8. Gather and share COVID impact stories. During this pandemic, knowing that we’re in this together makes it easier to cope. Alumni associations can help foster this connection by sharing how members have been impacted — and how they’re dealing. Boston University’s School of Medicine is asking alumni to pen their reflections on their site, and the Alumni Association of St. Mary’s is also encouraging alum to share their stories — which they will then share with their members at large.

9. Expand your events — virtually. Cornell saw great success with its first-ever virtual reunion (it was viewed by some 10,500 Cornell households!), and University of Michigan is taking its popular Camp Michigania experience online this summer. Some universities are even offering ways for their alums to engage with athletics virtually: Oklahoma State moved its popular “Friday with the Family” events online, offering weekly chats with coaches, student athletes and college admin.

10. Encourage alumni to update their profiles and join social channels. By now you understand that you need to reach your members and prospects online — but how do you do so if you don’t know exactly where they are? Cleveland State University has encouraged members to complete a “technology preferences” survey to learn more — that way, it knows where to direct its efforts. It’s also been encouraging participation in social channels by incorporating fun photo scavenger hunts, school trivia and archival sports footage. Spelman College has been using its “True Blue” Instagram account to encourage members to attend weekly alum-led Zoom chats covering wellness topics such as parenting during the pandemic and helping teens cope with stress.

11. Leverage your member-based social platforms and mentoring programs. If your school has invested in a platform like Graduway or Handshake — like University of Arizona or Texas Christian University — now is the time to redouble your efforts. In a climate where we’re all thirsty for connection, and where many are in need of networking and career support, encourage members to take advantage of the platform — the more you use it, the more they will. Likewise, now is a prime time to spotlight your mentorship programs, like Howard University is doing — and if you don’t have one, consider it a to-do.


12. Emphasize the importance of giving back. Encouraging alumni to give back to their alma mater has always been important, but now, it’s critical. Many associations — like University of Missouri and Georgetown — are creating multi-dimensional fundraising and volunteer campaigns aimed at bettering life on campus and beyond. Anticipate that your members are wondering how they can get involved in COVID-19 relief efforts and provide a place for them to access that information.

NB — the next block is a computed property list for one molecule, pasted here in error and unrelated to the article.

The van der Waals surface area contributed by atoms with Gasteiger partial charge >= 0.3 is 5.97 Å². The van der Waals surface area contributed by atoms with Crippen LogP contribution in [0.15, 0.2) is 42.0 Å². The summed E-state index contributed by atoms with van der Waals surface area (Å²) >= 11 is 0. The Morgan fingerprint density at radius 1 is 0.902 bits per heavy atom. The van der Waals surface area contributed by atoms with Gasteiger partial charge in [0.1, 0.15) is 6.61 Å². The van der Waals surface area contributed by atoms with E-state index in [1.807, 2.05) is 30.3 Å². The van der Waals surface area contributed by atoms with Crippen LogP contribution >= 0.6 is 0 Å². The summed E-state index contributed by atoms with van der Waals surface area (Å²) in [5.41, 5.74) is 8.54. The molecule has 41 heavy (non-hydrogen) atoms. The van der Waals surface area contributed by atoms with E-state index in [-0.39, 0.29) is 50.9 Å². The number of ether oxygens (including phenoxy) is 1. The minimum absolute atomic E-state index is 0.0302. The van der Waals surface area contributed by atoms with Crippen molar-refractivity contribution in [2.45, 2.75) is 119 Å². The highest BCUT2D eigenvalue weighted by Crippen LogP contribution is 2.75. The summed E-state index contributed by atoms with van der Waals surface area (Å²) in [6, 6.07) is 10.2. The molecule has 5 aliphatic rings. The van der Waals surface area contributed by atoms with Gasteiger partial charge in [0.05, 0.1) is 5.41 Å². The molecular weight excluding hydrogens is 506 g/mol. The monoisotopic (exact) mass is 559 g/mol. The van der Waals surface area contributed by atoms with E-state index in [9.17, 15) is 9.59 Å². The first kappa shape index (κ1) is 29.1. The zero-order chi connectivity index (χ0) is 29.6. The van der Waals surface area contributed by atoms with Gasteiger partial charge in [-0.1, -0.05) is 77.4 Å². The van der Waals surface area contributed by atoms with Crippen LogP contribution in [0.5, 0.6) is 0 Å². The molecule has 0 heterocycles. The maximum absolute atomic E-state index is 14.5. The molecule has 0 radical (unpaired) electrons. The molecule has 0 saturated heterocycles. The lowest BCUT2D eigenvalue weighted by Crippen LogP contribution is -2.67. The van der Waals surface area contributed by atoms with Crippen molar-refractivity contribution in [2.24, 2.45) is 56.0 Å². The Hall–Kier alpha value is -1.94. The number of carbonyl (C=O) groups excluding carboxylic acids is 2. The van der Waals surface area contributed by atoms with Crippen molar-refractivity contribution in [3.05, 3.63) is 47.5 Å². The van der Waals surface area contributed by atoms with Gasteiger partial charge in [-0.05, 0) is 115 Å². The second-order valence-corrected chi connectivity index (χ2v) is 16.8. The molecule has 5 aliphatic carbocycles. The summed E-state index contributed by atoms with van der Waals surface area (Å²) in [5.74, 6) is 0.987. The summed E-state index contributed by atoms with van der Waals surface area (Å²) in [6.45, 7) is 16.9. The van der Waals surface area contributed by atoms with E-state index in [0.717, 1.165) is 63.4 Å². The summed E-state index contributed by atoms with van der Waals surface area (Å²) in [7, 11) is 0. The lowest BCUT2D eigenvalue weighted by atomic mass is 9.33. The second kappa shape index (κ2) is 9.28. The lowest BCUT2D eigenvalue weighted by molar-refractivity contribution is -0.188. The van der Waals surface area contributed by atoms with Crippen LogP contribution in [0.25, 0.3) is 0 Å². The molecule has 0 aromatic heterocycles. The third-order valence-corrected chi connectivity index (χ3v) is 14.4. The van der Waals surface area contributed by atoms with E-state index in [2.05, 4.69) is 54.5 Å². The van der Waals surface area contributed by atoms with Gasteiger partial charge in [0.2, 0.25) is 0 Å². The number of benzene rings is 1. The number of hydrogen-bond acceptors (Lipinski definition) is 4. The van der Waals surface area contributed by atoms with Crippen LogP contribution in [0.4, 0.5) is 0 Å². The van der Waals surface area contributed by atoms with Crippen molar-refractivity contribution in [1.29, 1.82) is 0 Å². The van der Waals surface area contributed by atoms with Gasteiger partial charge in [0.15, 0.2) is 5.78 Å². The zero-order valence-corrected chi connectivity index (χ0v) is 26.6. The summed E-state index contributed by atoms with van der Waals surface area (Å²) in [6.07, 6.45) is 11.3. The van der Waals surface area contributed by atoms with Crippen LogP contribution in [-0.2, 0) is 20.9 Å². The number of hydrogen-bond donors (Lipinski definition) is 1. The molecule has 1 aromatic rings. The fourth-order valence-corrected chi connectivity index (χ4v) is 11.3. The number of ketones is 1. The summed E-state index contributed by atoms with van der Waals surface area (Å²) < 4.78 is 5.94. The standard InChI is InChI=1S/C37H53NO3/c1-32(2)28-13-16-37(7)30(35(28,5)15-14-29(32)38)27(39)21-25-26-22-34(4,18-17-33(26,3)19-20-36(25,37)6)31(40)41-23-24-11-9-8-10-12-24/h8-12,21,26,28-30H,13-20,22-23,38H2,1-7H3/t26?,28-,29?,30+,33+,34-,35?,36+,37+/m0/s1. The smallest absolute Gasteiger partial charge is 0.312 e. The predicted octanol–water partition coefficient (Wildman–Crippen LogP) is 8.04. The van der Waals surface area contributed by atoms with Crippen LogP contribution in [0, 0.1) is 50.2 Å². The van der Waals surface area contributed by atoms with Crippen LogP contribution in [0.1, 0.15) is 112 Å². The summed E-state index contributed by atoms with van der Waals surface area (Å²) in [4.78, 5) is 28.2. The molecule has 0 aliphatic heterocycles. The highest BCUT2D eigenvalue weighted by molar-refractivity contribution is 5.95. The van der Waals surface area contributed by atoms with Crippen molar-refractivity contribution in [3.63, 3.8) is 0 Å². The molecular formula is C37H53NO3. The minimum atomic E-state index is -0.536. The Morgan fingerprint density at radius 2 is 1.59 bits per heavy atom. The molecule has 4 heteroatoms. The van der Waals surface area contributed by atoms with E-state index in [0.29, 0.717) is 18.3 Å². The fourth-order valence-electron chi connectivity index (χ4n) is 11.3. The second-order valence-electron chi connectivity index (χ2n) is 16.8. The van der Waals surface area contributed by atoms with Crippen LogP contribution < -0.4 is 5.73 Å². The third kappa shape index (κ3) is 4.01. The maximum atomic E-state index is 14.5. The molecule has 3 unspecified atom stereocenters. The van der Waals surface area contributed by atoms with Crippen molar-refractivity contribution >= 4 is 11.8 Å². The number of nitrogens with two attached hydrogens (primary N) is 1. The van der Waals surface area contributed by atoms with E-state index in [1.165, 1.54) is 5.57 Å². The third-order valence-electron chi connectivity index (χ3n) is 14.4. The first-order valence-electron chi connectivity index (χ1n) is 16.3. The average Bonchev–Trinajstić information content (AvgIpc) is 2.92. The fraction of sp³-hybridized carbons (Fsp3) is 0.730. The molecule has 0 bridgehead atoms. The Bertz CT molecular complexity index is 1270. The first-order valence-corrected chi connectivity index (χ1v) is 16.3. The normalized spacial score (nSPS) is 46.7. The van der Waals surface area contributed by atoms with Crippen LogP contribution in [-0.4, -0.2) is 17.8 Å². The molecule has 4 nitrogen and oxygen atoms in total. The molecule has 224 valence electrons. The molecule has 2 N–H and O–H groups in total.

13. Support local and alumni-owned businesses. One of the benefits of joining an alumni association is access to a sweeping network of committed, passionate people with a shared background. Combine that pride and that networking power to help your members during this difficult economic time by rounding up small businesses owned by alumni — like North Carolina State’s list — and encouraging members to show their support. Johns Hopkins University goes a step further, offering a searchable database that allows users to identify BIPOC-, LGBTQ+-, women- and veteran-owned business owned by alums. At Harvard Business School, the African American Alumni Association has launched a webinar series aimed at helping Black-owned businesses navigate the COVID-19 crisis.

Kyle Crafton
Kyle Crafton Chief Executive Officer

Kyle’s career experience spans the media landscape, beginning as a magazine publisher and later as CFO and publisher of He served as the publisher and GM of the Curbed Network, now part of Vox media. In 2010, he swapped New York City for Arizona and dove into agency life, leading digital initiatives — design and development, interactive marketing, UX and search — and working with clients such as Nationwide Insurance, Charles Schwab and NASCAR.

Kyle has taught courses on digital media entrepreneurship and the business and future of journalism at Arizona State University’s Walter Cronkite School of Journalism. He feels at home among the many Chicago ex-pats in Phoenix. His passions include cooking, college basketball and spending time with his (significantly more talented) creative director wife, his tween children and his dog.